Chongqing–Xinjiang–Europe Railway

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Yu'Xin'Ou Railway (Chinese: 渝新欧铁路) is a freight rail route linking the southwestern Chinese city of Chongqing with Duisburg, Germany. It passes through the Dzungarian Gate into Kazakhstan, and moves through Russia, Belarus and Poland before arriving in Duisburg.[1] The railway is part of a growing rail network connecting China and Europe along the New Silk Road.[2][3][4][5]


According to the European Commission, as of March 2014, the EU is China's biggest trading partner.[6] Rail transport is becoming increasingly important for trade between Europe and China as the latter promotes industrial hubs in cities further inland in its territory.[1]

Route in China[edit]

The name 渝新欧 is an acronym, consisting of Yu 渝 (Chongqing), Xin 新 (Xinjiang), Ou 欧 Europe.

  • Chongqing
  • Chengdu
  • Xian
  • Lanzhou
  • Ürümqi


The Yuxinou train is operated by YUXINOU(Chongqing) Logistics Co., Ltd., a joint venture between RŽD Logistika JSC, Russia, the YUXINOU (Chongqing) Supply Chain Management Co., Ltd. and the China Railways International Multimodal Transport Company Ltd. (CRIMT), both from People's Republic of China, the KTZ-Kazakhstan Temir Zholy, the national railway company of Kazakhstan., and the DB Schenker China Ltd.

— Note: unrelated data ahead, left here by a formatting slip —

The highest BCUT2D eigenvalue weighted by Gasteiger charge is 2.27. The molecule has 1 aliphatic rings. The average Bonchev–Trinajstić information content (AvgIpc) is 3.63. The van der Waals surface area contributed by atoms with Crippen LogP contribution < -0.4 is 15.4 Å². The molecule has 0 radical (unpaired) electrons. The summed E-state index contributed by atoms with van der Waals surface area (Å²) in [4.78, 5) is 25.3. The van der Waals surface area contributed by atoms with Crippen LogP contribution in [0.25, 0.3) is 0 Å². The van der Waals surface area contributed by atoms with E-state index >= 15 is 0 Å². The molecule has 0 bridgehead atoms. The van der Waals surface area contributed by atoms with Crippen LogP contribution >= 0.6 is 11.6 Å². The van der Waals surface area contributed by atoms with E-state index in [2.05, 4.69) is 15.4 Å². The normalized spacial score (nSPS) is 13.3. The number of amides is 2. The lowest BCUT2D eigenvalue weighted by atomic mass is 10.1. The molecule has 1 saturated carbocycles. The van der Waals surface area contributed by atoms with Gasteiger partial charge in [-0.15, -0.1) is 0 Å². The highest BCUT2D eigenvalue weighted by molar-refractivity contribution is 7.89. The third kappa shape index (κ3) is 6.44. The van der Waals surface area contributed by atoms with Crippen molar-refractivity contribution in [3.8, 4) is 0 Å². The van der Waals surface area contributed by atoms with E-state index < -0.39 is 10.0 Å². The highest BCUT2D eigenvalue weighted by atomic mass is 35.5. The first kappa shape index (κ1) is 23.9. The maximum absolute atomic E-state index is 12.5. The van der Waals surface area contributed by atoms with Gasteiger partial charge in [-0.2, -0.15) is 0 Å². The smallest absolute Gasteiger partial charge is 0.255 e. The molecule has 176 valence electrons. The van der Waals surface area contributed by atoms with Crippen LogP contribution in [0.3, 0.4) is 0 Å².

Customers and Usage[edit]

Most goods transported via this route are from multinational IT companies in Chongqing. One of these is technological giant Foxconn who supplies Hewlett-Packard, Acer Inc. and Apple Inc..[1][2][4]


The 11,179 km route takes 13[4] to 16[1] days to reach Duisburg from Chongqing, compared to the 36-day container ship transport time as well as being safer and less expensive, according to Chongqing authorities.[1]

From January to November, 2012, a total of 40 freight trains ran on the Yuxinou Railway, transporting 1747 containers with 21,000 tons cargo, and worth of 1.15 billion USD. The freight included 3.062 million laptops and 564,000 liquid crystal display screens.[7]

In 2012, the train, "roughly eight football fields [800 yards or meters] long", ran weekly. In early 2014 it runs three times weekly and, "to accommodate a sevenfold increase volume since 2012 -- soon will go daily". An article by the investor news website 'Seeking Alpha' predicted that by 2020 trade from China to Germany could surpass that from the Netherlands and France, Germany's top two trading partners in 2014.[8]

See also[edit]


  1. ^ a b c d e "Germany Plans to Expand Chinese Rail Link as Xi Visits Duisburg". BloombergBusinessweek. 2014-03-28. Retrieved 2014-03-29.
  2. ^ a b "A Silk Road for the 21st century: Freight rail linking China and Germany officially begins operations". 2011-07-04. Retrieved 2014-03-29.
  3. ^ "Yuxinou Railway: The New Silk Road?". Open To Export posted by UK Trade & Investment. 2013-06-06. Archived from the original on 2014-12-14. Retrieved 2014-03-29.
  4. ^ a b c "Rail linking Europe to open up China's West". ChinaDaily. 2011-07-02. Retrieved 2014-03-29.
  5. ^ "Hauling New Treasure Along the Silk Road". NYT. 2013-07-20. Retrieved 2014-03-29.
  6. ^ "EU-China trade". March 2014. Retrieved 2014-03-29.
  7. ^ "Yuxinou Railway runs well, transporting 21,000 tons annually". CQNEWS. 2012-12-15. Archived from the original on 2014-11-29. Retrieved 2014-03-29.
  8. ^ Leeb, Dr. Stephen, "Ukraine, Russia, Germany And The Real Threat Facing The U.S.", SeekingAlpha, April 8, 2014. Retrieved 2014-04-08.

External links[edit]